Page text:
Nearly one-third of children in North Korea suffer from malnutrition, according to UNICEF's representative in Pyongyang.
Desiree Jongsma, who took office in August, talked about the bleak conditions in the reclusive country during an interview with The Asahi Shimbun.
She noted that the problem of malnutrition was also acute during the regime headed by the late Kim Jong Il. Kim's son, Kim Jong Un, took over after his father died in December 2011.
She urged Japan, which has imposed economic sanctions against North Korea to protest its nuclear and missile development, to understand the plight of the country's citizens.
"It is important for other countries to know the situation of children and women in the DPRK (Democratic People's Republic of Korea)," said Jongsma, 52.
As head of the United Nations Children's Fund in North Korea, Jongsma, a Dutch national, arranges supplies of materials, maintains facilities and advises on educational programs. The office opened in Pyongyang in 1996 and now has 58 staff members.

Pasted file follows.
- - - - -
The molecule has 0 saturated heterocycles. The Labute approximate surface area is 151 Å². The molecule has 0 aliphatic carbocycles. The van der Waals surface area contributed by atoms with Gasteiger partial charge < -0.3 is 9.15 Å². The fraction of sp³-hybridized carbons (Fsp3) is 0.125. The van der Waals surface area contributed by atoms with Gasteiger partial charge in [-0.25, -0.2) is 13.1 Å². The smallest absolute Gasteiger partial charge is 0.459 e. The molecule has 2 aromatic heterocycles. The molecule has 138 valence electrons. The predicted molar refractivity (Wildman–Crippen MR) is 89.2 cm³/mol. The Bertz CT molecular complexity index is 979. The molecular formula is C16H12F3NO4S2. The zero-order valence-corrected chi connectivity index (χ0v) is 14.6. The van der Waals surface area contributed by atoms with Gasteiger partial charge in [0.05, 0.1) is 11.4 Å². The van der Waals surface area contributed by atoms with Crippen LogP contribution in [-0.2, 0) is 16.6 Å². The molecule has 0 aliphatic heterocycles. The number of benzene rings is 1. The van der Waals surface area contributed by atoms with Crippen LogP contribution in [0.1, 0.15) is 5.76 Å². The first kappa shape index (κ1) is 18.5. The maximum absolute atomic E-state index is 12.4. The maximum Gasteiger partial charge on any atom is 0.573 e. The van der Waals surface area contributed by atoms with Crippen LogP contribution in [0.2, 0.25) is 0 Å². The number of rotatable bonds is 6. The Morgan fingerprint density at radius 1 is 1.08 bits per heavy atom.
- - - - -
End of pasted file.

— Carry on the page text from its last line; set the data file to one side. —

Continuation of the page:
A study by UNICEF and other organizations in 2009 found that 32.4 percent of children under age 5 suffered from chronic malnutrition.
UNICEF has continued to study the nutrition status of the country, and Jongsma said the situation remains serious.
Nearly a quarter of women aged between 15 and 49 are malnourished, the study said, and the situation is more severe in rural villages and towns. In northern Ryanggang province, about half the children are brought up undernourished, it added.
"It is important to take in a diverse food basket with a variety of micronutrients, but this has been difficult, especially in disaster situations such as floods," Jongsma said.
Kim Jong Un, who assumed the post of First Secretary of the Workers Party of Korea in April, announced in September the government will extend the period of universal compulsory education from the current 11 years to 12 years.
Jongsma is hopeful about the new regime. Kim had demonstrated his concern for children on a number of occasions.
"The DPRK accepted the Convention on the Rights of the Child in 1990," Jongsma said. "UNICEF has the same expectations from governments anywhere in the world that are party to the CRC. At the same time, UNICEF is there to provide assistance to meet the CRC obligations."
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